Snippets Issue 33 : The Gothic Issue


Everything you didn’t know about gothic fonts


In 12th century Europe, during the middle ages, there was a large demand for books due to the growing popularity of churches and universities and the increase in literacy. Books were scribed by hand with the font Carolingian Minuscule. It was a large font that took a great deal of time to write. To save time and materials scribes started to write in more simplified scripts, known as blackletter. Texture, Rotunda, Schwabacher and Fraktur being the most popular forms of blackletter.

Fast forward to 15th century Europe. Originating in Italy, a group of people known as Renaissance Humanists disapproved of blackletter and the architecture known as Opus Francigenum. To demean these styles they referred to them as Gothic. Which meant barbaric. The term stuck and today we know them both as Gothic. When the printing press was invented, also in the 15th century, blackletter faded from popularity. Roman fonts were easier to read and print. The only people that continued to use blackletter were the Germans. They took great cultural pride in it. So much so that Hitler even declared Fraktur to be Germans font ‘of the people’ and all other fonts were banned. But in 1941 it was decided that Fraktur was un-German because of the Jewish people in charge of the early printing industry in Germany. Hitler banned Fraktur and all printers switched to Roman fonts.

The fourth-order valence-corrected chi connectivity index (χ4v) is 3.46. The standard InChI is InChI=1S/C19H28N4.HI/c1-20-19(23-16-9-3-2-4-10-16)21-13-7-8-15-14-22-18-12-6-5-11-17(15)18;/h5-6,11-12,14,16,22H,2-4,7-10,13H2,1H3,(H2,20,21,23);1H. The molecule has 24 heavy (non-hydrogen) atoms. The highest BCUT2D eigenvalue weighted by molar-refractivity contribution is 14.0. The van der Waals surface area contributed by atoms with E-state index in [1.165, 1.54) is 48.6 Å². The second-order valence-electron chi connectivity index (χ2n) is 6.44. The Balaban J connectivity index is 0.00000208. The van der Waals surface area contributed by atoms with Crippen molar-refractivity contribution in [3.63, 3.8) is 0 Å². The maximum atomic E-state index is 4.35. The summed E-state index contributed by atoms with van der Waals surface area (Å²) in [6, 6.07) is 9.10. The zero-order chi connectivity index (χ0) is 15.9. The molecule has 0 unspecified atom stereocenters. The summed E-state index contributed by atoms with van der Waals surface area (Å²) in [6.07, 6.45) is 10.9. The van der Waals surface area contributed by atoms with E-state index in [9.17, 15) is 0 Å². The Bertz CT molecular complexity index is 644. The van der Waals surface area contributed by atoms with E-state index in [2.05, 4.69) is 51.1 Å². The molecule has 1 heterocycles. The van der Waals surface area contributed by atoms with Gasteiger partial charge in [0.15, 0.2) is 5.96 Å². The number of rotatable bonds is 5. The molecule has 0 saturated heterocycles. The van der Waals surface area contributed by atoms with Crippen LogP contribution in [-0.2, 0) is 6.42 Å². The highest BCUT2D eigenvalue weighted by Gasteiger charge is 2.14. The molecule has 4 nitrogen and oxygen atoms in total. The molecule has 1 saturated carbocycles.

Today Roman fonts are still the standard but blackletter remains popular to this day. The term gothic has been embraced and redefined to describe a whole subculture. Blackletter is continually tweaked and new fonts are invented, invoking the feeling of each of goths cultural shifts. Here are some examples of types of goths and a coordinating font.


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